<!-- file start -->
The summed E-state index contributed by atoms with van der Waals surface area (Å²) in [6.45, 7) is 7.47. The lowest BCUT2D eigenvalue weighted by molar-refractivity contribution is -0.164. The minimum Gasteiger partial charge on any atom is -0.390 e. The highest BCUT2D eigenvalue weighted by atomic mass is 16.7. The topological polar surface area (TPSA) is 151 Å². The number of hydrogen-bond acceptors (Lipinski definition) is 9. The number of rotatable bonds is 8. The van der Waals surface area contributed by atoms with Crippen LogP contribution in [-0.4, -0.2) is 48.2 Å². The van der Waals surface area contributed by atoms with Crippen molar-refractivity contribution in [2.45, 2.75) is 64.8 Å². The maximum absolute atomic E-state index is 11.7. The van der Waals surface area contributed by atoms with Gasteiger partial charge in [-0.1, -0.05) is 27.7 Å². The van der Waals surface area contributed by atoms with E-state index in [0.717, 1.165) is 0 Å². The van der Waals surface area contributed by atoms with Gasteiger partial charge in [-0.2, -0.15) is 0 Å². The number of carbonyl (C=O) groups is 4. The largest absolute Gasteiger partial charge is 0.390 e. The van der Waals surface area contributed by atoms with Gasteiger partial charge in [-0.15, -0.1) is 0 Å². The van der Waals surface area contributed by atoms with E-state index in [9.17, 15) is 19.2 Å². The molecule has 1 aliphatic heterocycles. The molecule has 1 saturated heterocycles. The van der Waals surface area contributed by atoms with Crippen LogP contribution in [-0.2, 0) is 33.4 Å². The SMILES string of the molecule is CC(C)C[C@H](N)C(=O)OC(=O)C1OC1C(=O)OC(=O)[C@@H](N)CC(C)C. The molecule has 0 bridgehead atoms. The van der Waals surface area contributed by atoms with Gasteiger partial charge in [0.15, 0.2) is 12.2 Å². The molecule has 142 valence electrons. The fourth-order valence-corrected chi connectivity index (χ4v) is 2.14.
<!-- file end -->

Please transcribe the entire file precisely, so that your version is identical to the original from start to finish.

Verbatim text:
The summed E-state index contributed by atoms with van der Waals surface area (Å²) in [6.45, 7) is 7.47. The lowest BCUT2D eigenvalue weighted by molar-refractivity contribution is -0.164. The minimum Gasteiger partial charge on any atom is -0.390 e. The highest BCUT2D eigenvalue weighted by atomic mass is 16.7. The topological polar surface area (TPSA) is 151 Å². The number of hydrogen-bond acceptors (Lipinski definition) is 9. The number of rotatable bonds is 8. The van der Waals surface area contributed by atoms with Crippen LogP contribution in [-0.4, -0.2) is 48.2 Å². The van der Waals surface area contributed by atoms with Crippen molar-refractivity contribution in [2.45, 2.75) is 64.8 Å². The maximum absolute atomic E-state index is 11.7. The van der Waals surface area contributed by atoms with Gasteiger partial charge in [-0.1, -0.05) is 27.7 Å². The van der Waals surface area contributed by atoms with E-state index in [0.717, 1.165) is 0 Å². The van der Waals surface area contributed by atoms with Gasteiger partial charge in [-0.2, -0.15) is 0 Å². The number of carbonyl (C=O) groups is 4. The largest absolute Gasteiger partial charge is 0.390 e. The van der Waals surface area contributed by atoms with Gasteiger partial charge in [-0.15, -0.1) is 0 Å². The van der Waals surface area contributed by atoms with E-state index in [9.17, 15) is 19.2 Å². The molecule has 1 aliphatic heterocycles. The molecule has 1 saturated heterocycles. The van der Waals surface area contributed by atoms with Crippen LogP contribution in [-0.2, 0) is 33.4 Å². The SMILES string of the molecule is CC(C)C[C@H](N)C(=O)OC(=O)C1OC1C(=O)OC(=O)[C@@H](N)CC(C)C. The molecule has 0 bridgehead atoms. The van der Waals surface area contributed by atoms with Gasteiger partial charge in [0.15, 0.2) is 12.2 Å². The molecule has 142 valence electrons. The fourth-order valence-corrected chi connectivity index (χ4v) is 2.14.